· The Federal Circuit in Ultramercial, Inc. v. Hulu, LLC held that the district court erred in holding that the subject matter of U.S. Patent No. 7,346,545 ('545) is not a "process" within the language and meaning of 35 U.S.C. § 101. The Federal Circuit reversed and remanded this case stating the claims were not abstract and were patent eligible.
The '545 patent claims a method for distribution of copyrighted products over the Internet where the consumer receive the product for free in exchange for viewing an advertisement, and the advertiser pays for the copyrighted content. In other words, it is a method for monetizing and distributing copyrighted products over the Internet.
Ultramercial originally sued Hulu, LLC ("Hulu"), YouTube, LLC ("YouTube"), and WildTangent, Inc. ("WildTangent"), alleging infringement of the '545 patent. Hulu and YouTube were later dismissed from the case. WildTangent then moved to dismiss for failure to state a claim under Rule 12(b)(6). The United States District Court for the Central District of California granted the dismissal holding that patent '545 did not claim patent-eligible subject matter. The Federal Circuit had previously reversed the district court's holding and remanded the case, but that earlier decision was vacated by the United States Supreme Court.
The district court’s grant of the motion to dismiss was based on its conclusion that there was no reasonable construction that would render the subject matter patent-eligible. The Federal Circuit took issue with this approach, and explained that inquiries into patent-eligibility under § 101 would often involve factual questions, and that claim construction would often be necessary. In this case, the Federal Circuit determined that the factual determinations were key to deciding eligibility, and that a construction most favorable to the patentee should be applied.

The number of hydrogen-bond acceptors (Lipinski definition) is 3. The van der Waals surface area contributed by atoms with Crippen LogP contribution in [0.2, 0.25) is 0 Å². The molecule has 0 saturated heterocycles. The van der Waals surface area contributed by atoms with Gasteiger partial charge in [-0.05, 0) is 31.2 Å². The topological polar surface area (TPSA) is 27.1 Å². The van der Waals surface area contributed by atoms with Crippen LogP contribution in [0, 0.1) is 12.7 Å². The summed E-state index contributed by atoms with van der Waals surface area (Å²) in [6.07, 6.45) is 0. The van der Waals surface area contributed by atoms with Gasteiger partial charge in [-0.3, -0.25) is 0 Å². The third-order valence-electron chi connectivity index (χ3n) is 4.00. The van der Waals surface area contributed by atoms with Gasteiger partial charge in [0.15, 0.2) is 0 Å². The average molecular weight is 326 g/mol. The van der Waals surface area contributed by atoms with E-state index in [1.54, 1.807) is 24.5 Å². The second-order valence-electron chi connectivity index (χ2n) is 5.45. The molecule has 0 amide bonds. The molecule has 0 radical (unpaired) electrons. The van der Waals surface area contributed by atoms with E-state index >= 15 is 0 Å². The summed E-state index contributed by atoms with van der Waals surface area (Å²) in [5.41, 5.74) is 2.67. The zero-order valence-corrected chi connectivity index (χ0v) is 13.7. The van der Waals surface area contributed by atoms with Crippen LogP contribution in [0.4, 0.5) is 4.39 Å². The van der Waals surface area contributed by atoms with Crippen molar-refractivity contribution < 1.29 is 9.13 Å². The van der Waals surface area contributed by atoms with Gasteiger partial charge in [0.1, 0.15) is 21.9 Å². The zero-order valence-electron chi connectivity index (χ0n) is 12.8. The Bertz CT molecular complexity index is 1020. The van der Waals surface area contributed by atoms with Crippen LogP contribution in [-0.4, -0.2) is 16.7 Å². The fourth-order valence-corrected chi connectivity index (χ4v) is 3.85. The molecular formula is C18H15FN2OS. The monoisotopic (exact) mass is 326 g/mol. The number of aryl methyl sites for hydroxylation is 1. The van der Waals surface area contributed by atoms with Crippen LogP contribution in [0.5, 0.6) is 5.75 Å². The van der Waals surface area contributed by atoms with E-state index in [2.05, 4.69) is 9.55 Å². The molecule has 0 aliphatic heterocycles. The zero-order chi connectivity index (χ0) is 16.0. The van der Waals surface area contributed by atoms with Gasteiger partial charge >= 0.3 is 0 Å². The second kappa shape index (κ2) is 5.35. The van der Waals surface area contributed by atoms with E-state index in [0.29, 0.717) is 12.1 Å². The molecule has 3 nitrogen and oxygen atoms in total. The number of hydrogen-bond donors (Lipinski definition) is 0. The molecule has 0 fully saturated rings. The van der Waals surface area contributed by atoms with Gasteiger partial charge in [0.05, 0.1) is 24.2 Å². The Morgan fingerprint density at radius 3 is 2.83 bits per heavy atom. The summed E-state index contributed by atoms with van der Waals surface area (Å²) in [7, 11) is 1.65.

In its analysis, the Federal Circuit reiterated that under the “abstract ideas” limitation to patent-eligibility of 35 U.S.C. § 101, a claim is not patent eligible only if, instead of claiming an application of an abstract idea, the claim is instead to the abstract idea itself. A claim may be premised on an abstract idea and, indeed, the abstract idea may be of central importance to the invention—the question for patent eligibility is whether the claim contains limitations that meaningfully tie that abstract idea to an actual application of that idea through meaningful limitations. In determining if the claim is abstract or not, the court must look at the claim as a whole and "cannot go hunting for abstractions by ignoring the concrete, palpable, tangible limitations of the invention the patentee actually claims."
The Federal Circuit looked to the Supreme Court for guidance on discerning whether or not a claim is an abstraction. First, the Supreme court in Prometheus stated that a claim is not meaningfully limited if it merely describes an abstract idea or in essence simply adds the words "apply it." Second, a claim is invalid if the subject matter preempts all practical uses of an abstract idea. In other words, a claim is invalid if it covers every practical application of that abstract idea. Finally, the Supreme Court in Prometheus stated "that a claim is not meaningfully limited if its purported limitations provided no real direction, cover all possible ways to achieve the provided result, or are overly-generalized."